Somehow, Frank, the absolute gaslighter he is, changes everyone’s minds and reminds them that Alice is crazy and refuses medication just like Margaret did. Not to mention, he seems really turned on by the whole challenging aspect Alice brings to the table. It’s quite gross. 

Shelley speaks up basically attacking Alice for being a horrible host and everyone at the table leaves. 

After dinner, we expect a huge Jack versus Alice fight, but Jack concedes for some reason. He could lose his job and he’s just … fine with it?

Yeah, he’s not fine with it. 

The audience finds out during their planned escape in the middle of the night, why Jack didn’t put up a fight — Jack set Alice up to be taken away. 

In a devastating scene — one Styles’ acting chops couldn’t carry — we watch Jack cry and scream as he lets Alice be ripped away from his car and carried by a group of men to some unknown place. 

She screams she’ll be better, she’ll listen and fall into place. But it’s too late.

Our dear Alice needed to be put back under that simulation therapy. 

Wait, what? 

Turns out, Alice and Jack Chambers are actually a husband and wife, but not here. In the real world they live in a basic apartment, where Alice works late nights in a hospital and Jack sits at home unemployed. Their marriage appears to be unhappy when we get glimpses. Alice is being held down, her brain shocked trying to get rid of the memories of their actual life, but they come back to her anyways. 

We watch as Jack falls down the rabbit hole of Frank’s cult and he decides to enter him and Alice into the world where they live perfect lives and Alice actually has time to show Jack affection. The only catch is it’s not a voluntary commitment for Alice. 

Jack pins her down and commits her to this simulation without her having any knowledge on the subject — oops, is that the wrong thing to do? 

When Alice’s brain is refried into the basic ideology of the Victory Project, everything somehow goes back to normal. Bunny seems much friendlier than usual and the whole thing still feels disturbing.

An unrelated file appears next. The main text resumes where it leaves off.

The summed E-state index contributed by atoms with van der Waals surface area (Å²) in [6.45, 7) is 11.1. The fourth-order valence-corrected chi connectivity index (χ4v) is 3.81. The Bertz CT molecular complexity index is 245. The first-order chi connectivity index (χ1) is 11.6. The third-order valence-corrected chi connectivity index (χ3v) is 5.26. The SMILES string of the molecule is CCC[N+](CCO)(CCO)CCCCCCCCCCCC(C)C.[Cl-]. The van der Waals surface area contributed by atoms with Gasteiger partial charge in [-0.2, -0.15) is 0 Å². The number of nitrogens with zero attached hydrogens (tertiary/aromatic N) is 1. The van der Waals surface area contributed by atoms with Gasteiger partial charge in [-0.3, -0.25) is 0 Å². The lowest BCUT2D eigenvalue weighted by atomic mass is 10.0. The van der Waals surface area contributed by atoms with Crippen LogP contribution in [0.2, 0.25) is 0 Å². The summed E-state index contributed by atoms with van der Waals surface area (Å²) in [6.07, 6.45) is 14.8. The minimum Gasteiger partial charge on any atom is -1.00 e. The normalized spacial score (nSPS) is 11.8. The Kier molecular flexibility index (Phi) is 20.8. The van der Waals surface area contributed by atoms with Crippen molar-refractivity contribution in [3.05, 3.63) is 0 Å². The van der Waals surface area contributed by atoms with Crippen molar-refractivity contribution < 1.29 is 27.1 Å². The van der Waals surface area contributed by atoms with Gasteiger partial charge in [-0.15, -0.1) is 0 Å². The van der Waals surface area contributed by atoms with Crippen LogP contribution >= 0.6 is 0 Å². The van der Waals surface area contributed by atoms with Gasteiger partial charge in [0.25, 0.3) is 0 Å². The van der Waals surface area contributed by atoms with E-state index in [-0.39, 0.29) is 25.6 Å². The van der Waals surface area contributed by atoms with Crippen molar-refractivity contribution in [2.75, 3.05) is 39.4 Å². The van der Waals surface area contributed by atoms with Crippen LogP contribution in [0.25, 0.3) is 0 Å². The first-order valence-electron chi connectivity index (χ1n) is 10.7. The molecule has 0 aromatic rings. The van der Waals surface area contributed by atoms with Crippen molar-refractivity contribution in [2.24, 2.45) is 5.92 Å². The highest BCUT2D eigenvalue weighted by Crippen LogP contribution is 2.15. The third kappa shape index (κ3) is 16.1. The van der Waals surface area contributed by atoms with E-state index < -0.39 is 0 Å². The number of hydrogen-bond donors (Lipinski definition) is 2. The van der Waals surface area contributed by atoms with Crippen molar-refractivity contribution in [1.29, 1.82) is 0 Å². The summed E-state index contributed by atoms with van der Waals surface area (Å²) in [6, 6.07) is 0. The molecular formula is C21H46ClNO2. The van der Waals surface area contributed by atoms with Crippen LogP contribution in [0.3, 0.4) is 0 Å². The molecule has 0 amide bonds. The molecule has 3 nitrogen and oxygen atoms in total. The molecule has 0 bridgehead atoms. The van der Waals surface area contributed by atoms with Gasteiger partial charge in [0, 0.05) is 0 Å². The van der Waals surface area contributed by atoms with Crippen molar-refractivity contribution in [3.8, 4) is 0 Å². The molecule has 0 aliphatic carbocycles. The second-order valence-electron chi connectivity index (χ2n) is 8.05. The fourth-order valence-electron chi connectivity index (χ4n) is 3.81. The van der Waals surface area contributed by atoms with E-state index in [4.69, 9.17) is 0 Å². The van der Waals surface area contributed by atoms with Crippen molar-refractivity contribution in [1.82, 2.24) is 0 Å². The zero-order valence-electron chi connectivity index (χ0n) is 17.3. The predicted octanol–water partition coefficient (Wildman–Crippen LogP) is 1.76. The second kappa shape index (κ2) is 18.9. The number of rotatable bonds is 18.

And then Alice remembers. 

When Jack starts humming the song that somehow has been stuck in her head forever, she remembers her old life. She remembers them being unhappy. She remembers him kidnapping her and putting her under the pain of being brainwashed and thrown into the simulation. 

When she asks Jack about it, he finally tells her the truth. She’s appalled, hurt, disgusted. But she’s also fearful of her life. When Jack tries to literally squeeze her to death, she kills him in self defense. 

Bunny finds her covered in blood with a dead Jack on the floor below her. 

Bunny tells her she has to get out of the simulation because this meant Jack was dead in real life. Wait, what?

And just like that, Alice feels the extent of the lies. This entire time, she has been gaslit by every single character around her.

When she escapes, the husbands of the other characters begin freaking out. The wives are confused, trying to figure out what’s going on. As the characters begin to unravel, everyone sees how easy it is for a utopia to break like glass. 

The film ends with some questionable cliff hangers. Alice taps on the glass to exit the simulation, but does she make it to the real world? Shelley stabs Frank and tells him it’s “her turn”, but was she in on the project all along? The other women start to realize something is not right and their husbands panic and give away their acknowledgement of the simulation, but do they ever escape? 

However, movies like this aren’t meant to be explained. When the creators leave it open-ended, allowing the viewers to decide what happens next and use their imagination to fill in the blanks, it makes the movie creepier and better somehow. 

A lot of people were expecting a more explained ending, a reason as to why the society was created in the first place and an expansion of why there were certain visions in the movie and what they all meant. 

However, the creators weren’t trying to explicitly give away all the answers. That’s the whole point of a psychological thriller. You aren’t supposed to have all the answers and you aren’t supposed to feel “satisfied” by the ending. It’s supposed to leave you unnerved, confused, vulnerable and shocked.

Throughout this entire movie, with every new shock and plot twist, you will have your hand over your mouth, gasping in a new instant. That’s how a mind-bending film like this is supposed to make you feel.

Even though there are so many remaining questions in relation to all the unanswered loopholes in this film, it may be better for Wilde to end the story here. If she tries to uncover the nooks and crannies of things critics complain have been unfilled, she’ll only make a mess of a potential future plotline. 

The goal of the thriller was to leave you uncomfortable and frustrated with the ending. That’s what it did. Pugh’s acting made sure of it.

Again, Styles’s acting could use work and there was plenty of drama that resonated behind the movie, which could potentially sway a viewer’s feelings. 

However, if you go into this movie with an open-mind and little expectations of Wilde’s creativity, you will be shocked to see just how brilliant this plotline is.

Jaedyn Young can be reached at or on Twitter @NevadaSagebrush.

Leave a Reply